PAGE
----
2016 U.S. Open qualifying: The five best stories ahead of Oakmont
A winemaker, the son of a sportswriter and a recent college grad with a clutch flat stick will all play in our nation's championship
The U.S. Open is always rife with feel-good stories like players with 1.4 handicaps who qualified via local and sectional qualifiers and beat out pros at their own game to get to the nation's championship. These are folks the whole family can root for and the whole country can get behind.
Who can forget then-17-year-old Beau Hossler holding the 2012 U.S. Open hostage behind his braces and languid swing? Oakmont, site of this year's Open, has its own rich history with unlikely heroes. In the eight U.S. Opens that have been held at this course, only one was won by a relative nobody. That would be Sam Parks Jr. -- a local to Pittsburgh and a man with a knack for knowing Oakmont better than anyone else in the field.
That was in 1935, though, when it was easier for those kinds of stories to emerge because, frankly, there were fewer pros at the highest level entering tournaments like this.
This time around it's tougher to make it past all the PGA Tour players who drop in on the 12 sectional qualifiers. Here are five guys who did it and their respective stories.
Mike Van Sickle (age 29): A mini tour player and the son of Golf.com golf writer Gary Van Sickle is playing in his first U.S. Open. He grew up and graduated high school just 20 minutes from this course. Now he's playing it for his nation's loftiest prize, and his father gets to write about it. Can you even imagine?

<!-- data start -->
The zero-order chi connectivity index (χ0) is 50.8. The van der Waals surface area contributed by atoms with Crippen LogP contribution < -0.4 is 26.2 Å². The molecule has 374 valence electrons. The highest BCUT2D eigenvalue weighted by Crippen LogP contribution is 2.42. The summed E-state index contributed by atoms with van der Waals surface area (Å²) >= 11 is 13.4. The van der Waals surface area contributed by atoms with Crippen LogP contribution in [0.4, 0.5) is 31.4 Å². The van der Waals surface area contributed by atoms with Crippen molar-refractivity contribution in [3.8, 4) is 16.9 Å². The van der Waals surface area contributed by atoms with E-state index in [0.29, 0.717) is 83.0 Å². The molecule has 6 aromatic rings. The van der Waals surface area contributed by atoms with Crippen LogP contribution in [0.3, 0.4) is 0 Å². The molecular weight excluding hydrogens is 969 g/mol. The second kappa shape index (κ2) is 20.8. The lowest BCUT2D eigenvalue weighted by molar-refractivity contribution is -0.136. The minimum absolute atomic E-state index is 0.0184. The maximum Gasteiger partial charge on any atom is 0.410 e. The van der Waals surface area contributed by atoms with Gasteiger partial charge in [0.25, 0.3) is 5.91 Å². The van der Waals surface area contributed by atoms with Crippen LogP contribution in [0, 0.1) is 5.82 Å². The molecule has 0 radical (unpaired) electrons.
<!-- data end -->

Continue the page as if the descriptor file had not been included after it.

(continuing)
Chris Crawford (age 22): The Drexel grad drained a 40-foot putt to make it to Oakmont. "As 40-footers go, it wasn't that tough; it was just a little outside the right edge," he told Golfweek. "Fortunately, that ended up being the proper read. I hit a decent-enough putt, and it just caught the left lip and went down."
Crawford added: "This is a dream come true. It's the U.S. Open. It's an unbelievable moment." Crawford won six times in college.
Matt Marshall (age 31): The winemaker from Portland was pretty much done with golf before qualifying in Washington last week. He played seven years on mini tours before moving back to Oregon to help with the family wine business. "For a little over a month, I haven't really been playing," Marshall told Golfweek. "All of a sudden, here I am going to the U.S. Open."
Wes Short Jr. (age 52): It's the first time for Short as well, and he doubles as the oldest player in the field. Short actually quit playing in his early 20s before picking it back up and making it all the way back to the PGA Tour in his 40s. "I didn't want to be one of those people at 50 years old who said, 'Hey, I could have made it on the tour,' which most of the time is a bunch of B.S.," he told the AP. "I wanted to go prove it, so that at least when I turned 50, I wasn't going to be one of them. I would know."
Ryan Stachler (age 19): One of three 19-year-olds in the field is also possibly the most unlikely. Stachler played just four (!) tournaments for South Carolina this past season and averaged a score of 75 in his freshman year. Now he's headed to Oakmont.
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